News Archive



Logo of the University of Münster, Germany

The Institute of Folklore Studies/European Ethnology- Faculty of History and Philosophy (FB 08)) of the Westfälische Wilhelms-Universität Münster (WWU)- invites applications for the position of a full professorship, starting on February 1, 2019:

CfA: Professorship (W2) in European Ethnology, University of Münster/Germany

Applications are requested only in electronic form (one PDF file) by March 10, 2017.
For more information: follow the link.

World Storytelling Day

March 20th: World Storytelling Day.

World Storytelling Day is an annual event on (or around) March 20th. That day storytellers from all over the world, both amateurs and professionals, are telling their stories on all kinds of different places in towns and villages, such as schools, libraries or retirement homes. In this way storytellers want to bring the art and fun of storytelling to the attention of a wide audience and show the power of oral tradition.

Every year World Storytelling Day has a central theme to express the worldwide alliance of all the storytellers. For 2017 that is ‘Transformation’ in the broadest meaning of the word.

In the Netherlands the Dutch Storytelling Foundation encourages storytellers to join the World Storytelling Day and spreads the word about this event, among other things by their website.
At the Meertens Institute researcher Theo Meder is chairman of the Narrative Culture Foundation, a foundation that is involved in the organization of the World Storytelling Day.

New publication

Cover ‘Spiritualizing the City’

Mid-December 2016 the next book is published:

Victoria Hegner and Peter Jan Margry (eds), Spiritualizing the City. Agency and Resilience of the Urban and Urbanesque Habitat. Routledge 2017.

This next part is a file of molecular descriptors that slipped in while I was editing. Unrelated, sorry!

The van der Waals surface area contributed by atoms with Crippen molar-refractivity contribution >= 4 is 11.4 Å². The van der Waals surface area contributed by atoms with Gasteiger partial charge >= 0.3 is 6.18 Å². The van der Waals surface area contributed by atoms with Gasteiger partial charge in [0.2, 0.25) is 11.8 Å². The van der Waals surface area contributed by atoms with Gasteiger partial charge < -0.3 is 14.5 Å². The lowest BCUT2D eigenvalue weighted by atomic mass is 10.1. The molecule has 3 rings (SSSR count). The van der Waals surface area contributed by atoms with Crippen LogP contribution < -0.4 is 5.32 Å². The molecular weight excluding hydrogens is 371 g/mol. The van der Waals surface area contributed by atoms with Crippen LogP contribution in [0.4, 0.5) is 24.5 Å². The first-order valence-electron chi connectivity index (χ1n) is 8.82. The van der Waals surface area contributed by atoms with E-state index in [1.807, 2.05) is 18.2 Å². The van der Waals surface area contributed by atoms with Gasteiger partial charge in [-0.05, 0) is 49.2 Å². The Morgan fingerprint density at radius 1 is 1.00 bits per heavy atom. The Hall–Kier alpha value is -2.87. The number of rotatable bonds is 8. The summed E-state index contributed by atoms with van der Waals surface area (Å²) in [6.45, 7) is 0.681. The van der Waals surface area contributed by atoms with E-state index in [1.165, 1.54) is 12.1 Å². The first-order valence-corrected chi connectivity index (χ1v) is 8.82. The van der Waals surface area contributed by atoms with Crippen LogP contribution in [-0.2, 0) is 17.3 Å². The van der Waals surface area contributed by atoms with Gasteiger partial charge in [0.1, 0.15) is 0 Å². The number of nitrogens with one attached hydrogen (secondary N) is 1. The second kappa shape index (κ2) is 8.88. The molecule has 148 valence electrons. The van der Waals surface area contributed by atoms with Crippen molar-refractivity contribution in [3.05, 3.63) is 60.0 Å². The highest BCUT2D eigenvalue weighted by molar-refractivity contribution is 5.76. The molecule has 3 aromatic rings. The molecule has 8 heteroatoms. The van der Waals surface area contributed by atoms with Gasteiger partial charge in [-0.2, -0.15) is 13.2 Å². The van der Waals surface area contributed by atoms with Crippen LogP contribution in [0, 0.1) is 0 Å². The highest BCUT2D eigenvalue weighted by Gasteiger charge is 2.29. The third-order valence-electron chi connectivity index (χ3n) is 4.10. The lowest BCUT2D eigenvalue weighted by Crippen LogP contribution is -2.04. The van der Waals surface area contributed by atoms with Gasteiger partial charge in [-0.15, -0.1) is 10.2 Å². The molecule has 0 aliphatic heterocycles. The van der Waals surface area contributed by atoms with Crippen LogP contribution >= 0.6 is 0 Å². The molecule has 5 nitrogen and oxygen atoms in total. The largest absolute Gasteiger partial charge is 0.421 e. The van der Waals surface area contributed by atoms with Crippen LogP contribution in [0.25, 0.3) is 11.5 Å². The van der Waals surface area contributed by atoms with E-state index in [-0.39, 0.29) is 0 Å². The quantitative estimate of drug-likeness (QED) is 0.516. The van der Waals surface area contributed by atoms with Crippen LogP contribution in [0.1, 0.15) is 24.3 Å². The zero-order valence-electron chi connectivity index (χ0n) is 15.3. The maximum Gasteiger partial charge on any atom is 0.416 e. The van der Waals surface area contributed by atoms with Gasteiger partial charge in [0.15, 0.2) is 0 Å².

‘Spiritualizing the City’ explores the complex interplay between the modern city and new religious and spiritual movement, analyzing the relationship between the city and religious belief and practice.

More information about this book. 


PhD defence Folgert Karsdorp

Cover ‘Retelling Stories’

On Tuesday December 6, 2016 the PhD defence of Folgert Karsdorp has taken place at the Radbout University Nijmegen. In his dissertation, Retelling stories: a computational-evolutionary perspective, Folgert Karsdorp studied retellings of famous fairy tales, for instance ‘Little Red Riding Hood’. His aim was to learn more about the factors that influence storytelling and the way in which the various versions form a network with one another. His study is based on computational cognitive modeling of language and is specifically focused on mechanisms which are the basis for distribution and change of folk tales.

Theo Meder and Peter van Kranenburg; Meertens Institute Amsterdam
Antal van den Bosch; Radbout University Nijmegen
Franciska de Jong; University of Twente, Erasmus University Rotterdam, Utrecht University
Special guest was prof. dr. Tim Tangherlini, University of California Los Angeles, as opponent.

Folgert Karsdorps PhD was part of the Tunes and Tales project, funded by the Computational Humanities Program of the KNAW.

More about Folgert Karsdorps PhD: read the interview (in Dutch) at ‘NEMO Kennislink‘.

New Publication

Cover ‘Exploring everyday life’